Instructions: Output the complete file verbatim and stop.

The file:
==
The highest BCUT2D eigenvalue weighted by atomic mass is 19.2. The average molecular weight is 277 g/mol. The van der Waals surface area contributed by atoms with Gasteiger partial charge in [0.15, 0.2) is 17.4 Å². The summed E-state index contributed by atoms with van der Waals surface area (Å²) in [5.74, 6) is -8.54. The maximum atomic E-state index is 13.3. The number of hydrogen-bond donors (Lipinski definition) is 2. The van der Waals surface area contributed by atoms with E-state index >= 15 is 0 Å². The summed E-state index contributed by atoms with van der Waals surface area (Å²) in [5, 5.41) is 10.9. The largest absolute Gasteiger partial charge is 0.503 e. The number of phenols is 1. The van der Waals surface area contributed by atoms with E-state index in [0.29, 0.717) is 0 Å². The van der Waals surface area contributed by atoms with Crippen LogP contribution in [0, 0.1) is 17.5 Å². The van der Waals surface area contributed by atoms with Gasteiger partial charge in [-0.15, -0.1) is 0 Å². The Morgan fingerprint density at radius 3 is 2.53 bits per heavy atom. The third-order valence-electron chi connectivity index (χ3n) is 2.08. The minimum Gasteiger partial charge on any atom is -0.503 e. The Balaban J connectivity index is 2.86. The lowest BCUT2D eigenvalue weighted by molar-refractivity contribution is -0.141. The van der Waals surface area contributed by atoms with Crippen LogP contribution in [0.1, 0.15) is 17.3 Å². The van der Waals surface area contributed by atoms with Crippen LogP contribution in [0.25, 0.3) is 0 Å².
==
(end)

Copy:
The highest BCUT2D eigenvalue weighted by atomic mass is 19.2. The average molecular weight is 277 g/mol. The van der Waals surface area contributed by atoms with Gasteiger partial charge in [0.15, 0.2) is 17.4 Å². The summed E-state index contributed by atoms with van der Waals surface area (Å²) in [5.74, 6) is -8.54. The maximum atomic E-state index is 13.3. The number of hydrogen-bond donors (Lipinski definition) is 2. The van der Waals surface area contributed by atoms with E-state index >= 15 is 0 Å². The summed E-state index contributed by atoms with van der Waals surface area (Å²) in [5, 5.41) is 10.9. The largest absolute Gasteiger partial charge is 0.503 e. The number of phenols is 1. The van der Waals surface area contributed by atoms with E-state index in [0.29, 0.717) is 0 Å². The van der Waals surface area contributed by atoms with Crippen LogP contribution in [0, 0.1) is 17.5 Å². The van der Waals surface area contributed by atoms with Gasteiger partial charge in [-0.15, -0.1) is 0 Å². The Morgan fingerprint density at radius 3 is 2.53 bits per heavy atom. The third-order valence-electron chi connectivity index (χ3n) is 2.08. The minimum Gasteiger partial charge on any atom is -0.503 e. The Balaban J connectivity index is 2.86. The lowest BCUT2D eigenvalue weighted by molar-refractivity contribution is -0.141. The van der Waals surface area contributed by atoms with Crippen LogP contribution in [0.1, 0.15) is 17.3 Å². The van der Waals surface area contributed by atoms with Crippen LogP contribution in [0.25, 0.3) is 0 Å².